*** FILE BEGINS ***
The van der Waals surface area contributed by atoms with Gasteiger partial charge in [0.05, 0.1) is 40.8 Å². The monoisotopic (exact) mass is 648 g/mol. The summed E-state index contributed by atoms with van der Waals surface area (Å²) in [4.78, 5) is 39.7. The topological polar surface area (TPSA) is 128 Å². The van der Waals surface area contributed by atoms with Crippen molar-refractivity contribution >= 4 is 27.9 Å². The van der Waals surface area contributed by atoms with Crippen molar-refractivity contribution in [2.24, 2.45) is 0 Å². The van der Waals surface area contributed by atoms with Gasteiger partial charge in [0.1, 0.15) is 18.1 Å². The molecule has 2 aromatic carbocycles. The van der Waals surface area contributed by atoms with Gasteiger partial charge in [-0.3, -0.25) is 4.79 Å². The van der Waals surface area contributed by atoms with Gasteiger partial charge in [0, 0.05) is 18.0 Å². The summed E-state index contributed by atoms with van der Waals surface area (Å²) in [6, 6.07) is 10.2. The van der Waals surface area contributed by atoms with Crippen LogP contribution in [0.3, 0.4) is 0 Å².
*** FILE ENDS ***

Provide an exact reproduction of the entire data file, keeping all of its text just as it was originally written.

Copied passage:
The van der Waals surface area contributed by atoms with Gasteiger partial charge in [0.05, 0.1) is 40.8 Å². The monoisotopic (exact) mass is 648 g/mol. The summed E-state index contributed by atoms with van der Waals surface area (Å²) in [4.78, 5) is 39.7. The topological polar surface area (TPSA) is 128 Å². The van der Waals surface area contributed by atoms with Crippen molar-refractivity contribution >= 4 is 27.9 Å². The van der Waals surface area contributed by atoms with Crippen molar-refractivity contribution in [2.24, 2.45) is 0 Å². The van der Waals surface area contributed by atoms with Gasteiger partial charge in [0.1, 0.15) is 18.1 Å². The molecule has 2 aromatic carbocycles. The van der Waals surface area contributed by atoms with Gasteiger partial charge in [-0.3, -0.25) is 4.79 Å². The van der Waals surface area contributed by atoms with Gasteiger partial charge in [0, 0.05) is 18.0 Å². The summed E-state index contributed by atoms with van der Waals surface area (Å²) in [6, 6.07) is 10.2. The van der Waals surface area contributed by atoms with Crippen LogP contribution in [0.3, 0.4) is 0 Å².